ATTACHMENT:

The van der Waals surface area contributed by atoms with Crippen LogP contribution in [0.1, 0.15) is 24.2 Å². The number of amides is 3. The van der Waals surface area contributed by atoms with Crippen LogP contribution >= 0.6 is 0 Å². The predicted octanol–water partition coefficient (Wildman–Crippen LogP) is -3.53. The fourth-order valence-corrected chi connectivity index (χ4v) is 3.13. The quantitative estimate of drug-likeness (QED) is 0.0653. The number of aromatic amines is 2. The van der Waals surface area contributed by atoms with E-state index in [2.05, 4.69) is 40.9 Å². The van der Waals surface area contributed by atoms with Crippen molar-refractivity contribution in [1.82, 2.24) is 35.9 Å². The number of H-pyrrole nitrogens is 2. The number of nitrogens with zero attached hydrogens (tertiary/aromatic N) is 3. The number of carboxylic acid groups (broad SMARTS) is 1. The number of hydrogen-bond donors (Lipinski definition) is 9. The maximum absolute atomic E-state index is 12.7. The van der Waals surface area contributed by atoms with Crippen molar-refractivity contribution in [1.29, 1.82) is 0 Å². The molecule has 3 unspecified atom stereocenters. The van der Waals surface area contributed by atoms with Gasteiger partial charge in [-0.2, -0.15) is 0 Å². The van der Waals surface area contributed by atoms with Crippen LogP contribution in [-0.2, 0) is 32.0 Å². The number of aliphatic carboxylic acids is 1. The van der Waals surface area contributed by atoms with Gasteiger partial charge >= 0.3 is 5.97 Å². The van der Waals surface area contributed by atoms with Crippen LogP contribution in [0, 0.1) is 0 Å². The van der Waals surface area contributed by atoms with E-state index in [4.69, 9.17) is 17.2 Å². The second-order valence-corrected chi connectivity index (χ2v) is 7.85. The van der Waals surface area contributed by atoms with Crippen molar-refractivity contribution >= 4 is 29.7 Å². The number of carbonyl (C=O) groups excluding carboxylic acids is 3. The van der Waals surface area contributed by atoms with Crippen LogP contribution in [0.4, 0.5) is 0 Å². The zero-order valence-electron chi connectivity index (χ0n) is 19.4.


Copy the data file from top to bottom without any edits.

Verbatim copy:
The van der Waals surface area contributed by atoms with Crippen LogP contribution in [0.1, 0.15) is 24.2 Å². The number of amides is 3. The van der Waals surface area contributed by atoms with Crippen LogP contribution >= 0.6 is 0 Å². The predicted octanol–water partition coefficient (Wildman–Crippen LogP) is -3.53. The fourth-order valence-corrected chi connectivity index (χ4v) is 3.13. The quantitative estimate of drug-likeness (QED) is 0.0653. The number of aromatic amines is 2. The van der Waals surface area contributed by atoms with E-state index in [2.05, 4.69) is 40.9 Å². The van der Waals surface area contributed by atoms with Crippen molar-refractivity contribution in [1.82, 2.24) is 35.9 Å². The number of H-pyrrole nitrogens is 2. The number of nitrogens with zero attached hydrogens (tertiary/aromatic N) is 3. The number of carboxylic acid groups (broad SMARTS) is 1. The number of hydrogen-bond donors (Lipinski definition) is 9. The maximum absolute atomic E-state index is 12.7. The van der Waals surface area contributed by atoms with Crippen molar-refractivity contribution in [1.29, 1.82) is 0 Å². The molecule has 3 unspecified atom stereocenters. The van der Waals surface area contributed by atoms with Gasteiger partial charge in [-0.2, -0.15) is 0 Å². The van der Waals surface area contributed by atoms with Crippen LogP contribution in [-0.2, 0) is 32.0 Å². The number of aliphatic carboxylic acids is 1. The van der Waals surface area contributed by atoms with Gasteiger partial charge >= 0.3 is 5.97 Å². The van der Waals surface area contributed by atoms with Crippen LogP contribution in [0, 0.1) is 0 Å². The van der Waals surface area contributed by atoms with E-state index in [4.69, 9.17) is 17.2 Å². The second-order valence-corrected chi connectivity index (χ2v) is 7.85. The van der Waals surface area contributed by atoms with Crippen molar-refractivity contribution >= 4 is 29.7 Å². The number of carbonyl (C=O) groups excluding carboxylic acids is 3. The van der Waals surface area contributed by atoms with Crippen LogP contribution in [0.4, 0.5) is 0 Å². The zero-order valence-electron chi connectivity index (χ0n) is 19.4.